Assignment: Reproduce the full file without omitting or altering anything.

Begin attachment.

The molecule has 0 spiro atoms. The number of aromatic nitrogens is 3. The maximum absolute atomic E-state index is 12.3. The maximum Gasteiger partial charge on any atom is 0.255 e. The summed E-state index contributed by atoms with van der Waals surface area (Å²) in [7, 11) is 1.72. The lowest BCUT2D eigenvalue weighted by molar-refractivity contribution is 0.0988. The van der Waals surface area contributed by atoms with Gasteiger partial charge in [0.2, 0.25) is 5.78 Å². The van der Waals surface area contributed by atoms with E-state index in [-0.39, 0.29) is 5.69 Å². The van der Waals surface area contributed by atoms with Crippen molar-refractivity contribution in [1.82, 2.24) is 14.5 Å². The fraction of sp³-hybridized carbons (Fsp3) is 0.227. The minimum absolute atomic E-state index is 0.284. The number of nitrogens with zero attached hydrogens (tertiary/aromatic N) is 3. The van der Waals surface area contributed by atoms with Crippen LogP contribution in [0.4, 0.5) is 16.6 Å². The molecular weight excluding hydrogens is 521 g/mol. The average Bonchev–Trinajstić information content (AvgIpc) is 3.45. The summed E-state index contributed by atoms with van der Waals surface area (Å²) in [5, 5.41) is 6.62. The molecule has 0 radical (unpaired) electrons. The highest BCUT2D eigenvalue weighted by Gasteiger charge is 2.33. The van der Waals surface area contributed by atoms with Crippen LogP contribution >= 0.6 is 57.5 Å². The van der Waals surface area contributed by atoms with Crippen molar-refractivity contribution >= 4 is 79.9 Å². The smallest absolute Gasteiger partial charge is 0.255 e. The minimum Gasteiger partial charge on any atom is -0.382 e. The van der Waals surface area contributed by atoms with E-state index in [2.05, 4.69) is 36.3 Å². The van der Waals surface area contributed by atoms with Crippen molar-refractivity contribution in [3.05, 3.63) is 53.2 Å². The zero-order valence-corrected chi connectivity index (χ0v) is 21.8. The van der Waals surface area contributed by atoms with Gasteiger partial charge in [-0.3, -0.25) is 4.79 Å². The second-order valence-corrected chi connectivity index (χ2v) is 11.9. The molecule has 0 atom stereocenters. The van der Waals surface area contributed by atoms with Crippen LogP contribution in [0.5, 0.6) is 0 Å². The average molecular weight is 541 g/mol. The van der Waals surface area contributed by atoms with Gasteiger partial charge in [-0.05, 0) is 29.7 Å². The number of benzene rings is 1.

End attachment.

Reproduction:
The molecule has 0 spiro atoms. The number of aromatic nitrogens is 3. The maximum absolute atomic E-state index is 12.3. The maximum Gasteiger partial charge on any atom is 0.255 e. The summed E-state index contributed by atoms with van der Waals surface area (Å²) in [7, 11) is 1.72. The lowest BCUT2D eigenvalue weighted by molar-refractivity contribution is 0.0988. The van der Waals surface area contributed by atoms with Gasteiger partial charge in [0.2, 0.25) is 5.78 Å². The van der Waals surface area contributed by atoms with E-state index in [-0.39, 0.29) is 5.69 Å². The van der Waals surface area contributed by atoms with Crippen molar-refractivity contribution in [1.82, 2.24) is 14.5 Å². The fraction of sp³-hybridized carbons (Fsp3) is 0.227. The minimum absolute atomic E-state index is 0.284. The number of nitrogens with zero attached hydrogens (tertiary/aromatic N) is 3. The van der Waals surface area contributed by atoms with Crippen LogP contribution in [0.4, 0.5) is 16.6 Å². The molecular weight excluding hydrogens is 521 g/mol. The average Bonchev–Trinajstić information content (AvgIpc) is 3.45. The summed E-state index contributed by atoms with van der Waals surface area (Å²) in [5, 5.41) is 6.62. The molecule has 0 radical (unpaired) electrons. The highest BCUT2D eigenvalue weighted by Gasteiger charge is 2.33. The van der Waals surface area contributed by atoms with Crippen LogP contribution >= 0.6 is 57.5 Å². The van der Waals surface area contributed by atoms with Crippen molar-refractivity contribution >= 4 is 79.9 Å². The smallest absolute Gasteiger partial charge is 0.255 e. The minimum Gasteiger partial charge on any atom is -0.382 e. The van der Waals surface area contributed by atoms with E-state index in [2.05, 4.69) is 36.3 Å². The van der Waals surface area contributed by atoms with Crippen molar-refractivity contribution in [3.05, 3.63) is 53.2 Å². The zero-order valence-corrected chi connectivity index (χ0v) is 21.8. The van der Waals surface area contributed by atoms with Gasteiger partial charge in [-0.3, -0.25) is 4.79 Å². The second-order valence-corrected chi connectivity index (χ2v) is 11.9. The molecule has 0 atom stereocenters. The van der Waals surface area contributed by atoms with Crippen LogP contribution in [0.5, 0.6) is 0 Å². The average molecular weight is 541 g/mol. The van der Waals surface area contributed by atoms with Gasteiger partial charge in [-0.05, 0) is 29.7 Å². The number of benzene rings is 1.